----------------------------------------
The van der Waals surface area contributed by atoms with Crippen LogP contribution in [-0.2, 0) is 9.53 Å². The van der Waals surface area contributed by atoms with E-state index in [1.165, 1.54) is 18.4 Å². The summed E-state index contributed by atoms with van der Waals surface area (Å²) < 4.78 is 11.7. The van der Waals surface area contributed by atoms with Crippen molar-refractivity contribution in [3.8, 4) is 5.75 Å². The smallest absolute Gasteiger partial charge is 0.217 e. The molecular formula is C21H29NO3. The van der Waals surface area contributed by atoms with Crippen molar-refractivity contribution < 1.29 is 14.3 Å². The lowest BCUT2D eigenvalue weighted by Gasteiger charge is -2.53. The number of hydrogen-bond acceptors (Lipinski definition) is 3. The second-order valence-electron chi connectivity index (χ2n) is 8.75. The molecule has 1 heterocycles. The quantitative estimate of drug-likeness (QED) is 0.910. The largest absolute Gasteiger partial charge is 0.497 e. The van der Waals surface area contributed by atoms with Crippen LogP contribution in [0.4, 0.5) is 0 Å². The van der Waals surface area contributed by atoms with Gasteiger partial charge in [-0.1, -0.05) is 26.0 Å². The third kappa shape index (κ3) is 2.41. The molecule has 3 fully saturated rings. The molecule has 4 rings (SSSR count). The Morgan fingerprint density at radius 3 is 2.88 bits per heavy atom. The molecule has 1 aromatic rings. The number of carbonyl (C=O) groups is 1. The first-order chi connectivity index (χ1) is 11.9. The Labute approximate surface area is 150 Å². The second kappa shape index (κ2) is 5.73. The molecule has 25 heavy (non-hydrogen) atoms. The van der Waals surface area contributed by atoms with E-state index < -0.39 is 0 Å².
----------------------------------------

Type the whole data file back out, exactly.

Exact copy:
The van der Waals surface area contributed by atoms with Crippen LogP contribution in [-0.2, 0) is 9.53 Å². The van der Waals surface area contributed by atoms with E-state index in [1.165, 1.54) is 18.4 Å². The summed E-state index contributed by atoms with van der Waals surface area (Å²) < 4.78 is 11.7. The van der Waals surface area contributed by atoms with Crippen molar-refractivity contribution in [3.8, 4) is 5.75 Å². The smallest absolute Gasteiger partial charge is 0.217 e. The molecular formula is C21H29NO3. The van der Waals surface area contributed by atoms with Crippen molar-refractivity contribution < 1.29 is 14.3 Å². The lowest BCUT2D eigenvalue weighted by Gasteiger charge is -2.53. The number of hydrogen-bond acceptors (Lipinski definition) is 3. The second-order valence-electron chi connectivity index (χ2n) is 8.75. The molecule has 1 heterocycles. The quantitative estimate of drug-likeness (QED) is 0.910. The largest absolute Gasteiger partial charge is 0.497 e. The van der Waals surface area contributed by atoms with Crippen LogP contribution in [0.4, 0.5) is 0 Å². The van der Waals surface area contributed by atoms with Gasteiger partial charge in [-0.1, -0.05) is 26.0 Å². The third kappa shape index (κ3) is 2.41. The molecule has 3 fully saturated rings. The molecule has 4 rings (SSSR count). The Morgan fingerprint density at radius 3 is 2.88 bits per heavy atom. The molecule has 1 aromatic rings. The number of carbonyl (C=O) groups is 1. The first-order chi connectivity index (χ1) is 11.9. The Labute approximate surface area is 150 Å². The second kappa shape index (κ2) is 5.73. The molecule has 25 heavy (non-hydrogen) atoms. The van der Waals surface area contributed by atoms with E-state index < -0.39 is 0 Å².